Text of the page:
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Summer Hours

Director: Olivier Assayas
Cast: Juliette Binoche, Charles Berling, Jérémie Renier, Edith Scob, Dominique Reymond, Valérie Bonneton, Isabelle Sadoyan, Kyle Eastwood

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Summer Hours
Olivier Assayas


The grief that underlies writer-director Olivier Assayas’s lovely and poignant film Summer Hours works itself on you so quietly and insidiously, you may be surprised by how devastated you feel when the final credits roll. After their mother Hélène dies, three adult siblings vote to divide and sell her estate, which includes artistic treasures and a summer cottage that has been in the family for generations. Their decision is swift, democratic, logical—dictated by immediate concerns—but Assayas illustrates how it will have ramifications on the family for years to come. Hélène’s possessions hold the tethering power of memory, without which, as neuroscientist Eric Kandel has described, experience is “splintered into as many fragments as there are moments in life.” When a vase of Hélène’s winds up behind a glass case in the Musée d’Orsay, you viscerally understand why its absence of flowers always felt “like death to her.”  Marisa Carroll


 

 



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The White Ribbon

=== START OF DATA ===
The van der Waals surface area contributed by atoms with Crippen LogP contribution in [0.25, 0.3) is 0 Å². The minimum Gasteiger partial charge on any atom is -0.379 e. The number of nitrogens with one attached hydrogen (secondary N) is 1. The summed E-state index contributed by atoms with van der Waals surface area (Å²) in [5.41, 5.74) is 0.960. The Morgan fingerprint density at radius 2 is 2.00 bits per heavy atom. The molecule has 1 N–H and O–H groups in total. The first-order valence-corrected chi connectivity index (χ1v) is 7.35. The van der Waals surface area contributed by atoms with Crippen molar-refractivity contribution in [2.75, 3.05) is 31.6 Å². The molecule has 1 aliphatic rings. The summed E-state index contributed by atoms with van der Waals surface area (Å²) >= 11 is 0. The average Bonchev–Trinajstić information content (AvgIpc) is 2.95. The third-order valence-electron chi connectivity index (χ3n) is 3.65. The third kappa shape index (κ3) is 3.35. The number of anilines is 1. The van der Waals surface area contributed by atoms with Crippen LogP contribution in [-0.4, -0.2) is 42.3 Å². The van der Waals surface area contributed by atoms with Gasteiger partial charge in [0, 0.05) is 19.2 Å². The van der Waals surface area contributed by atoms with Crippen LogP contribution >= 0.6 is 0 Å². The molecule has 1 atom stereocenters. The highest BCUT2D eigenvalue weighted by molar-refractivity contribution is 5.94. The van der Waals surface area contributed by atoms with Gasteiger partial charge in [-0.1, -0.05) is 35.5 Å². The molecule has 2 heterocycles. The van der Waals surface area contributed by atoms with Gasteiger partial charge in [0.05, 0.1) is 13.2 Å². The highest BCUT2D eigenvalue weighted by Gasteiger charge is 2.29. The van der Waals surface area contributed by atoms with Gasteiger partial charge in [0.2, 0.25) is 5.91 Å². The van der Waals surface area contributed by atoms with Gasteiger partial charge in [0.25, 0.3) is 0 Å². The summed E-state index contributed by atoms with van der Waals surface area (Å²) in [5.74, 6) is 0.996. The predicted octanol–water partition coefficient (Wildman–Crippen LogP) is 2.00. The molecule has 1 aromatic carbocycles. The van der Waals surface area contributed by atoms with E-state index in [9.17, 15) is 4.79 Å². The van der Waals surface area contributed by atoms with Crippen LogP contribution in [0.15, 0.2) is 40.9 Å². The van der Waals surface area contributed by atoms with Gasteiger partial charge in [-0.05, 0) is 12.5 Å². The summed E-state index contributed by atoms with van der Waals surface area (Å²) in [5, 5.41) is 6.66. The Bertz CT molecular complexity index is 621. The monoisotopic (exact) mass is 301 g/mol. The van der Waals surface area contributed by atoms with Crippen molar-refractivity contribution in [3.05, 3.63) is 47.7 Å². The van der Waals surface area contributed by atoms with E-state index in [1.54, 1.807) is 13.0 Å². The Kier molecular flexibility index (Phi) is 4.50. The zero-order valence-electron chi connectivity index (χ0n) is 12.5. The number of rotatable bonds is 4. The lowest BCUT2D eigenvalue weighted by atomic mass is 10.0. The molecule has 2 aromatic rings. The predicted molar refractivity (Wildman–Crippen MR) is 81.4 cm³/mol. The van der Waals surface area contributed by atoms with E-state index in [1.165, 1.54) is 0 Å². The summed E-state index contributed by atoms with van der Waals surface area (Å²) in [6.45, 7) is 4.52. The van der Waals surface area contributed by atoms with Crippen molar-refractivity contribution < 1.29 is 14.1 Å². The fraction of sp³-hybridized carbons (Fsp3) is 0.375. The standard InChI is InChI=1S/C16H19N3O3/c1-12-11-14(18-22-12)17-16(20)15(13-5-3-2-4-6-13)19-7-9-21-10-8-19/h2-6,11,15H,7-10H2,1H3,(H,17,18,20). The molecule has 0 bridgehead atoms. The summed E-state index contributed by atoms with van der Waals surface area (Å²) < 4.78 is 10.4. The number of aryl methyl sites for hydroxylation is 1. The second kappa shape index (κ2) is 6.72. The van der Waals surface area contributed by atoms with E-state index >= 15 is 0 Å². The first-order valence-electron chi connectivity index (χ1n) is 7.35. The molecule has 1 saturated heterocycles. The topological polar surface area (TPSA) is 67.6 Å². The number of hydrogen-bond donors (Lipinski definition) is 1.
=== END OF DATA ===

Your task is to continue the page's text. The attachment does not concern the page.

Director: Michael Haneke
Cast: Christian Friedel, Ernst Jacobi, Leonie Benesch, Ulrich Tukur, Ursina Lardi, Fion Mutert, Michael Kranz

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The White Ribbon
Michael Haneke


In Michael Haneke’s masterpiece The White Ribbon, the director explores the shifting politics of a rural, religious hamlet that unravels from the inside during the period in German history right before World War I. Loneliness, cruelty, incest, love, evil, isolation and impending fascism are but a smattering of the heady topics given the Haneke treatment in this rich, epic black and white folkloric allegory that cuts to the bone and creates an uneasy atmosphere unlike any of the great Austrian director’s other works. Haneke spoke to me in November about the popular misconception that his films were overly-violent:


“In fact, there’s almost never any violence in my films depicted on screen. If you were to collate or bring together all of the violence in all of my films and put them end to end, you’d find that there is far less violence that’s depicted than in the most banal TV thriller that’s being broadcast. The only reason the violence is so powerful or appears so powerful is because it is not shown, it is not visible. I call on the spectator’s imagination to imagine what I’m alluding to, and the spectator’s imagination is far more powerful than anything you can provide for them. The viewer should think about what he or she is seeing.”—Michael Haneke to Matt Mazur, November 2009


Matt Mazur